March Jobs Report Haters Living Outside Reality
NEW YORK ( TheStreet) -- Don't mistake Friday's stock market tumble as proof that the March jobs report is signaling the worst is yet to come.
The Labor Department reported the U.S. economy added 192,000 jobs, while the unemployment rate remained at 6.7%. Even though payrolls added came in 8,000 below what economists expected, most analysts said this was a good report .
Talk that a record cold winter derailed robust economic growth during the beginning of the year gained influential critics who wondered how long experts could blame the weather before finally realizing that maybe the economy wasn't performing all that well, regardless.
These arguments were evident after the jobs report emerged Friday.
Yet, despite Wall Street whispers of 300,000 jobs added in March, the latest report means that jobs are expanding at a clip of 187,000 over the past 12 months.
"I think this is good news; it's reasonably strong growth, it's better than we've seen in previous months and this will -- if it continues -- do a lot to help the long term unemployment rate," Peter Cappelli, professor of management at The Wharton School, said in an interview.
The long-term share of unemployment dipped to 35.8% from 37%, which is a decent decline that Federal Reserve Chair Janet Yellen says the central bank is monitoring.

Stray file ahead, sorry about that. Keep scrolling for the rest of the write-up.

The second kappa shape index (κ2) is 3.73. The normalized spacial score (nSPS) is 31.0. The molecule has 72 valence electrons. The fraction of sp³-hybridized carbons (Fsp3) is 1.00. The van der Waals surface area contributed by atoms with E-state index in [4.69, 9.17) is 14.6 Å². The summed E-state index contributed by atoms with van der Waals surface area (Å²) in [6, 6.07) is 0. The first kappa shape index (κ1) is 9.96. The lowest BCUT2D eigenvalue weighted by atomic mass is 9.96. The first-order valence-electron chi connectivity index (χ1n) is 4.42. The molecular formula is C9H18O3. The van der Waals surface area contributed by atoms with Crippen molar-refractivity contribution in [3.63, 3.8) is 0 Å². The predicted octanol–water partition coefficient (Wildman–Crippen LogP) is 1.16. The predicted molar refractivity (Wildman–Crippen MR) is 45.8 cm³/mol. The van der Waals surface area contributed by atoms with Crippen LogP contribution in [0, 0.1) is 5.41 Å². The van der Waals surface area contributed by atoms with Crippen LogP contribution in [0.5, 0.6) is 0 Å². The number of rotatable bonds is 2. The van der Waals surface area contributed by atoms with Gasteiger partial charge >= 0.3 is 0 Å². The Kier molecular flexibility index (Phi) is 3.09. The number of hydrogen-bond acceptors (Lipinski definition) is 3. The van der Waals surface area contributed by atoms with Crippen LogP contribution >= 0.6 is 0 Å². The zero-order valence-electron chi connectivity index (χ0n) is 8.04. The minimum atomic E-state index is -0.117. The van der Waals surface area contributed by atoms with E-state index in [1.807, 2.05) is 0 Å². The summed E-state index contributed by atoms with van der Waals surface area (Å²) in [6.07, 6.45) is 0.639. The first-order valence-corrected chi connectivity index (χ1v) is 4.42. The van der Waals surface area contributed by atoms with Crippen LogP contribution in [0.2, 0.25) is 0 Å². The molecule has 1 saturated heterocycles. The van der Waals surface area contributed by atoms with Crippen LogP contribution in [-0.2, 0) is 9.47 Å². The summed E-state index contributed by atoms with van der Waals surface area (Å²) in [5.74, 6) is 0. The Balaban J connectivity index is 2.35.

Beyond that, economists and analysts are reminding market participants that weather really did slow economic growth, and data in the employment situation proves it.
"I think there's some good news in this report in the sense that this looked like kind of core jobs for the month and not a lot of the weather effects," Darrell Cronk, regional chief investment officer at Wells Fargo Private Bank, said in an interview. "There was a debate about whether the weather effect would happen in March or April, it looks to me like it might be April now."
In other words, if March didn't get the boost the more bullish analysts were looking for, then wait for April. But that shouldn't discount the fact that, minus a drop in government jobs, private sector payrolls grew by 200,000 -- a strong number by most analysts accounts. There's a possibility that strong job growth in the latter half of March was dragged down by slower growth in the first half (likely due to, you guessed it, cold weather).
Calling the March jobs report one of the most critical reports in recent months may be a fair assessment, but to say it wasn't any good ignores the subtle shift we're already witnessing.
Wells Fargo's Cronk said he is looking closely at construction, financial services and government jobs, which have struggled more than usual in the early part of the year. Cronk says he expects a regression to the mean by the end of the year, which could mean as many as 50,000 new jobs added to the economy. Construction, which grows during the spring months, jumped by 19,000, and Cronk said that may have been a bit weaker than average.